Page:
Primary 2020: 3rd School Board District
In diverse northwest Knoxville, an iconoclastic incumbent faces the director of a well-known nonprofit.
by jesse fox mayshark • january 29, 2020
incumbent tony norman, left, is facing challenger daniel watson.
When Tony Norman ran unopposed for the 3rd District seat on the Knox County school board in 2016, it signaled an impending change. Combined with Jennifer Owen’s primary win in the 2nd District that year, Norman’s candidacy was enough to persuade then-Superintendent Jim McIntyre to resign.
The 3rd District stretches across northwest Knoxville, from Norwood to Cedar Bluff.
Both Norman and Owen were retired teachers who were sympathetic to the teacher-led opposition to McIntyre’s top-down management style. They formed part of a new board majority made up of former educators, which subsequently selected veteran administrator Bob Thomas to succeed McIntyre as superintendent.
Four years later, the school board landscape has changed again. Although five of the nine board members are still former teachers — Norman, Owen, Terry Hill, Patti Bounds and Mike McMillan — they rarely vote as a unified block. (And Hill will almost certainly be departing the board later this year, since she is running unopposed for the 6th District County Commission seat.)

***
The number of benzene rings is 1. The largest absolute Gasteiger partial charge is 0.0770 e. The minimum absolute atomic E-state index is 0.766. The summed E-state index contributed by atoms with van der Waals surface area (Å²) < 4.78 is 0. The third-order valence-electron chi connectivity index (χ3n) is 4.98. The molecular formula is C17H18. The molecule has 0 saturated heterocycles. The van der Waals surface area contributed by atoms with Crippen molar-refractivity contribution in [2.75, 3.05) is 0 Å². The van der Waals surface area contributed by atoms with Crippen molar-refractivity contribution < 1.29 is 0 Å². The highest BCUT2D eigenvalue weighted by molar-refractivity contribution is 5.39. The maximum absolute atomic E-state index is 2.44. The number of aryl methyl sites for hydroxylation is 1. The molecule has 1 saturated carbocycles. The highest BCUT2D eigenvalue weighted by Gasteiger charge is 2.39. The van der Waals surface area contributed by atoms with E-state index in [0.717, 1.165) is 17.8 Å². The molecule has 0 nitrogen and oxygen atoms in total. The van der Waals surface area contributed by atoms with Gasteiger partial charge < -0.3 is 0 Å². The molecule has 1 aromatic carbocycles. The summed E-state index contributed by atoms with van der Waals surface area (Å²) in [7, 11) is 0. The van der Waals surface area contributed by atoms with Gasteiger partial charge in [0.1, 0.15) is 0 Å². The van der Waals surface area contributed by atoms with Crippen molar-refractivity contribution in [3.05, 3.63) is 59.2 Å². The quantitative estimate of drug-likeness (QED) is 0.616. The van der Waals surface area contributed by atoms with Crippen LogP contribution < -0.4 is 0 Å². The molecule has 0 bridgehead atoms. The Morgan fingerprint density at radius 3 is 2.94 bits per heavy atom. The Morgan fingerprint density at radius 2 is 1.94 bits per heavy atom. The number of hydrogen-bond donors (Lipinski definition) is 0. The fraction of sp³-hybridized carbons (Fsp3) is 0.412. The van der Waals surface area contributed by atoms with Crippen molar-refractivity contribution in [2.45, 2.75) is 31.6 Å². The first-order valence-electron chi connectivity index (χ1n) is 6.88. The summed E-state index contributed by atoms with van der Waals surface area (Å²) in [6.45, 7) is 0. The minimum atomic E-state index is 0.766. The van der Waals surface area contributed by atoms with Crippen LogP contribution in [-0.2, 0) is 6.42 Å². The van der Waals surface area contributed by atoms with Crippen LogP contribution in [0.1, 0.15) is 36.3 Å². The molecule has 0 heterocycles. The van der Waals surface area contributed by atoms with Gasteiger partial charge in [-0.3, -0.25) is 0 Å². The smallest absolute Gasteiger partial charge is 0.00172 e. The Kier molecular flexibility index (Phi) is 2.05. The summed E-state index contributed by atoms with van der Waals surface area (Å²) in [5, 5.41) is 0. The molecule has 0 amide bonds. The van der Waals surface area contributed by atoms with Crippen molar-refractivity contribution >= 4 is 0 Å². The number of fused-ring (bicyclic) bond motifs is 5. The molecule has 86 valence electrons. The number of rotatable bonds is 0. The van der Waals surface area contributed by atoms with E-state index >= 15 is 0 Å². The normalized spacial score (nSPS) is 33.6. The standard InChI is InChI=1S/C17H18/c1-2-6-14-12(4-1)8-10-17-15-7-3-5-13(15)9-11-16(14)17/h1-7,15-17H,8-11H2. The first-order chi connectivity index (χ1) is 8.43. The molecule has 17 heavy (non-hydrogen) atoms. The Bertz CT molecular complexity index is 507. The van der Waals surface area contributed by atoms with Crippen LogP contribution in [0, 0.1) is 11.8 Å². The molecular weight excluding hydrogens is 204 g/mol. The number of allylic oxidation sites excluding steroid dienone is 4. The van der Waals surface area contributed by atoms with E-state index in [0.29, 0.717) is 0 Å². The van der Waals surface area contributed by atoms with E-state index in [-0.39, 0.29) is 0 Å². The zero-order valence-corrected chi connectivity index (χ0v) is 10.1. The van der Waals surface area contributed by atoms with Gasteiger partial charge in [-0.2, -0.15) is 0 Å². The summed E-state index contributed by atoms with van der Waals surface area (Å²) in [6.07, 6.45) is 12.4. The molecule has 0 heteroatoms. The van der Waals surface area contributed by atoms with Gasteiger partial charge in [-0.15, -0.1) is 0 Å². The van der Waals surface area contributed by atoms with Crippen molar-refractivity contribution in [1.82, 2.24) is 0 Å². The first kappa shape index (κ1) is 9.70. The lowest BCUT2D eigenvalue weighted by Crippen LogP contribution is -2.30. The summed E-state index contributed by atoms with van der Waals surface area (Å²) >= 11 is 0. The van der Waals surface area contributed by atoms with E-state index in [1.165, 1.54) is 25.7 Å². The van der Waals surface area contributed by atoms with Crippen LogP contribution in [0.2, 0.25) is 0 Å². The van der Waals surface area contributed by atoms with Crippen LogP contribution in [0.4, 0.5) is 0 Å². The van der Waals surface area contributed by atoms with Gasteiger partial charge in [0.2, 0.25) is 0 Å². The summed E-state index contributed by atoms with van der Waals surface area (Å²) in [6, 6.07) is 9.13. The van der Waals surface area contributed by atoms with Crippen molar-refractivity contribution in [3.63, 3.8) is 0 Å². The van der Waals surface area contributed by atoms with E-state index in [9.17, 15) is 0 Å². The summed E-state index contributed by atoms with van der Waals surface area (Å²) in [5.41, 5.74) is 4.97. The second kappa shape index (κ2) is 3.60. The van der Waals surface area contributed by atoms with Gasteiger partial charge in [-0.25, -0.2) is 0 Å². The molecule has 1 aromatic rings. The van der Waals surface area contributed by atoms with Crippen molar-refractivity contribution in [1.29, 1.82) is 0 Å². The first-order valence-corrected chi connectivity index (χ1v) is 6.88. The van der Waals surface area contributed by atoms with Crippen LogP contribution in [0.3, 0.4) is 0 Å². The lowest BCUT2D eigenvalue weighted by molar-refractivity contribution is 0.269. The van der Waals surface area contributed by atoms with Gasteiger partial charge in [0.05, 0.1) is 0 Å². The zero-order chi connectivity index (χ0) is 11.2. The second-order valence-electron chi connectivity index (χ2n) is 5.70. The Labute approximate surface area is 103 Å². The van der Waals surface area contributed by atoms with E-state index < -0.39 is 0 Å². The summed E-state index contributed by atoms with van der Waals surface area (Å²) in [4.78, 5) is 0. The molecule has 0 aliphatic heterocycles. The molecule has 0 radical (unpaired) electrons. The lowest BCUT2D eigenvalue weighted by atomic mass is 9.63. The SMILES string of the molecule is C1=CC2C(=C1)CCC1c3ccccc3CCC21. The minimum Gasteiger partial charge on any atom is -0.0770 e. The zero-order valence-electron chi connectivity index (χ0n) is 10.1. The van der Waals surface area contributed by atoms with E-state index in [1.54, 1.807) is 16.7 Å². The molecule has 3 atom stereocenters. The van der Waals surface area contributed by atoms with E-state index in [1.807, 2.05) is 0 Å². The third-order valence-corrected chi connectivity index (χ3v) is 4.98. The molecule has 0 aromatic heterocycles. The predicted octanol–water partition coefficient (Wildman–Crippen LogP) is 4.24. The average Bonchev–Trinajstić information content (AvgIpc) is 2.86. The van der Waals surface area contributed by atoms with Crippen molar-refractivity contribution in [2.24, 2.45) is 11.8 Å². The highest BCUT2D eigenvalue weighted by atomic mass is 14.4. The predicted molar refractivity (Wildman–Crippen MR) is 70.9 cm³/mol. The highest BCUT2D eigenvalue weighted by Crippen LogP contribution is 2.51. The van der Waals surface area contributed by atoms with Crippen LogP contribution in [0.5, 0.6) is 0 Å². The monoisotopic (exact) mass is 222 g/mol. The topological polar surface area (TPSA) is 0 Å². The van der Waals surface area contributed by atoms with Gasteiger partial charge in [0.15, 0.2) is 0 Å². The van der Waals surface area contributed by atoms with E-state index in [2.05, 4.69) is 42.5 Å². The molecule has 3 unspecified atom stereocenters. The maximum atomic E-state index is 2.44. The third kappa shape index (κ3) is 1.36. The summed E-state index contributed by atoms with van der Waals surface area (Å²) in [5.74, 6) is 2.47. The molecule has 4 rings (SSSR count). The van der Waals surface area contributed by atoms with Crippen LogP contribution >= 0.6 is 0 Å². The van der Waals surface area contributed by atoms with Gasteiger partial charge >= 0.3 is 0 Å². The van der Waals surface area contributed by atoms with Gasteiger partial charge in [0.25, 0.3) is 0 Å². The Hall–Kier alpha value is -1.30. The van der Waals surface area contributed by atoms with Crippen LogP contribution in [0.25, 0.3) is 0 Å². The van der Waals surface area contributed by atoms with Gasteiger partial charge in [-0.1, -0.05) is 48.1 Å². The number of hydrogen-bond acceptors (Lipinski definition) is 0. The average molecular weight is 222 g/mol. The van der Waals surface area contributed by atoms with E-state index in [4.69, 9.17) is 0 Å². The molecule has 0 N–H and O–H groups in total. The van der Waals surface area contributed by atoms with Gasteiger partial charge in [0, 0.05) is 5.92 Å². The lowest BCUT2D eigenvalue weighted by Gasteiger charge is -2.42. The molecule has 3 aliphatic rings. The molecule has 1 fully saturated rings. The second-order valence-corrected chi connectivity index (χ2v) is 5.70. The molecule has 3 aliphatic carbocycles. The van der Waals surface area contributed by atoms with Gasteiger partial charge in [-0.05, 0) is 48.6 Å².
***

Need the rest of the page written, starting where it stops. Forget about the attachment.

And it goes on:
In his bid for re-election, Norman faces nonprofit executive director Daniel Watson in the March 3 primary. Watson and his wife founded Restoration House, which provides housing and support to single mothers and their children.
School board races are nonpartisan, so all registered voters in the 3rd District are eligible to vote. If either candidate gets more than 50 percent of the vote — almost inevitable in a two-person race — his name will be the only one on the ballot in the Aug. 6 general election.
The 3rd District stretches from Norwood through West Haven and other northwest Knoxville neighborhoods to the Cedar Bluff area. It is an economically and racially diverse district, mostly middle class with median household incomes ranging from about $41,000 in areas closer to downtown to $82,000 farther west. The nonwhite population of the district also varies from 10 to 20 percent, depending on the neighborhood.
Norman: A Dedicated Skeptic
Norman, who is 66, taught science in Knox County classrooms for 30 years before retiring in 2014. Among the schools he taught at was his own alma mater, West High. He earned bachelor’s and master’s degrees at the University of Tennessee.